Mr Speaker, in total over 450,000 pages of evidence have been reviewed.

It was right that the families should see the report first. As a result the government has only had a very limited amount of time to study the evidence so far.

But it is already very clear that many of the report’s findings are deeply distressing.

There are three areas in particular. The failure of the authorities to help protect people. The attempt to blame the fans. And the doubt cast on the original Coroner’s Inquest.

Let me take each in turn.

Findings: failures of the authorities

First, there is new evidence about how the authorities failed.

There is a trail of new documents which show the extent to which the safety of the crowd at Hillsborough was “compromised at every level”.

The ground failed to meet minimum standards and the “deficiencies were well known”.

The turnstiles were inadequate. The ground capacity had been significantly over-calculated. The crush barriers failed to meet safety standards. There had been a crush at exactly the same match the year before.

And today’s report shows clearly that lessons had not been learnt.

The report backs up again the key finding of the Taylor Report on police failure. But it goes further by revealing for the first time the shortcomings of the ambulance and emergency services response.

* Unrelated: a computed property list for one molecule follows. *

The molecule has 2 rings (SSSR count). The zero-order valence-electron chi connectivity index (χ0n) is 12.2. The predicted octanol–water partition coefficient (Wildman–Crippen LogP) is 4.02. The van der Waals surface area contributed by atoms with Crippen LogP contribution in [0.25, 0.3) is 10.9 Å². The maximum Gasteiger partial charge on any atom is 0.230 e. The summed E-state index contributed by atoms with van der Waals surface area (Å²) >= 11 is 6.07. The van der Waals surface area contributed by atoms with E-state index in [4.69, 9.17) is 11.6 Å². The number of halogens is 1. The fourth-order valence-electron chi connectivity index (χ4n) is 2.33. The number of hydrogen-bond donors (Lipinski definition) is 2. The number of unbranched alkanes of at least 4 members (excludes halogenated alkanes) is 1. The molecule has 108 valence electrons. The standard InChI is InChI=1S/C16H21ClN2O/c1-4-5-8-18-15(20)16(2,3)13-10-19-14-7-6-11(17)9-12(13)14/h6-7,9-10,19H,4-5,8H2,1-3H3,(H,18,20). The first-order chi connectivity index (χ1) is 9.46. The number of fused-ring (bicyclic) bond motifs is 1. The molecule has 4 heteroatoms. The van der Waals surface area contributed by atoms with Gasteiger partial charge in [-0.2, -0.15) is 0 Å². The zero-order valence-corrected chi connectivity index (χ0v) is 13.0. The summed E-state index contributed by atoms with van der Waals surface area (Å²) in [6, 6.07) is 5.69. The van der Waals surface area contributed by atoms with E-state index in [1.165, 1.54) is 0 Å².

The major incident plan was not fully implemented. Rescue attempts were held back by failures of leadership and co-ordination. And, significantly, new documents today show there was a delay from the emergency services when people were being crushed and killed.

Findings: attempt to blame the fans

Second, the families have long believed that some of the authorities attempted to create a completely unjust account of events that sought to blame the fans for what happened.

Mr Speaker, the families were right. The evidence in today’s report includes briefings to the media and attempts by the Police to change the record of events.

On the media. Several newspapers reported false allegations that fans were drunk and violent and stole from the dead.